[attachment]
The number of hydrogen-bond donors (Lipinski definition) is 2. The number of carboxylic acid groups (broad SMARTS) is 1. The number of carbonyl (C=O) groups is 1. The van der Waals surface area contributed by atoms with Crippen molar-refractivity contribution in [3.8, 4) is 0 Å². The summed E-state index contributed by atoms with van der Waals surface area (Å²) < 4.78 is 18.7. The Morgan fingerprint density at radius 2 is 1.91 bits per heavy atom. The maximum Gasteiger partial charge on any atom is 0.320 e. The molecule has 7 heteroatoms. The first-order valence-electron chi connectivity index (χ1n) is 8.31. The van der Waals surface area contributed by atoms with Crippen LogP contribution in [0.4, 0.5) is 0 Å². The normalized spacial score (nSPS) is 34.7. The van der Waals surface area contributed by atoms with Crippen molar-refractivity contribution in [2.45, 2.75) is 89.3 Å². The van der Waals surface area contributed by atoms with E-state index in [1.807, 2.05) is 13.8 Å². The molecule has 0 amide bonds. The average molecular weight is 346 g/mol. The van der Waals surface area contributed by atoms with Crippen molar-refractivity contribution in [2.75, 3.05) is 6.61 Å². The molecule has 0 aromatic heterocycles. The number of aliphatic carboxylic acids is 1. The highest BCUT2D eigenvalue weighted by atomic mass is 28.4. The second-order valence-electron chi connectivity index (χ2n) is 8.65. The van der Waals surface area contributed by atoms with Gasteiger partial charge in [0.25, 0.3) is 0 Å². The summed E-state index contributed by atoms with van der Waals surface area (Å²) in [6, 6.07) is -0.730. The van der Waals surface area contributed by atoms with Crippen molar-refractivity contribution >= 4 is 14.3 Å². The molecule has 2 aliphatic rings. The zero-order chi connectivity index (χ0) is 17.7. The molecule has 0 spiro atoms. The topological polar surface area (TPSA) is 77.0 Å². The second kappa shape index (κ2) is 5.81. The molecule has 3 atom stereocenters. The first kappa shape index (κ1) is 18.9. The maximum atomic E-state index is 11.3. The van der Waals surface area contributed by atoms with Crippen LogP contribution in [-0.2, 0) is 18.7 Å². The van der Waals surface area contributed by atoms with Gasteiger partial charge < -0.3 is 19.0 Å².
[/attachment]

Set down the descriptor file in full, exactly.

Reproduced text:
The number of hydrogen-bond donors (Lipinski definition) is 2. The number of carboxylic acid groups (broad SMARTS) is 1. The number of carbonyl (C=O) groups is 1. The van der Waals surface area contributed by atoms with Crippen molar-refractivity contribution in [3.8, 4) is 0 Å². The summed E-state index contributed by atoms with van der Waals surface area (Å²) < 4.78 is 18.7. The Morgan fingerprint density at radius 2 is 1.91 bits per heavy atom. The maximum Gasteiger partial charge on any atom is 0.320 e. The molecule has 7 heteroatoms. The first-order valence-electron chi connectivity index (χ1n) is 8.31. The van der Waals surface area contributed by atoms with Crippen LogP contribution in [0.4, 0.5) is 0 Å². The normalized spacial score (nSPS) is 34.7. The van der Waals surface area contributed by atoms with Crippen molar-refractivity contribution in [2.45, 2.75) is 89.3 Å². The van der Waals surface area contributed by atoms with E-state index in [1.807, 2.05) is 13.8 Å². The molecule has 0 amide bonds. The average molecular weight is 346 g/mol. The van der Waals surface area contributed by atoms with Crippen molar-refractivity contribution in [2.75, 3.05) is 6.61 Å². The molecule has 0 aromatic heterocycles. The number of aliphatic carboxylic acids is 1. The highest BCUT2D eigenvalue weighted by atomic mass is 28.4. The second-order valence-electron chi connectivity index (χ2n) is 8.65. The van der Waals surface area contributed by atoms with Gasteiger partial charge in [0.25, 0.3) is 0 Å². The summed E-state index contributed by atoms with van der Waals surface area (Å²) in [6, 6.07) is -0.730. The van der Waals surface area contributed by atoms with Crippen molar-refractivity contribution >= 4 is 14.3 Å². The molecule has 2 aliphatic rings. The zero-order chi connectivity index (χ0) is 17.7. The molecule has 0 spiro atoms. The topological polar surface area (TPSA) is 77.0 Å². The second kappa shape index (κ2) is 5.81. The molecule has 3 atom stereocenters. The first kappa shape index (κ1) is 18.9. The maximum atomic E-state index is 11.3. The van der Waals surface area contributed by atoms with Crippen LogP contribution in [-0.2, 0) is 18.7 Å². The van der Waals surface area contributed by atoms with Gasteiger partial charge < -0.3 is 19.0 Å².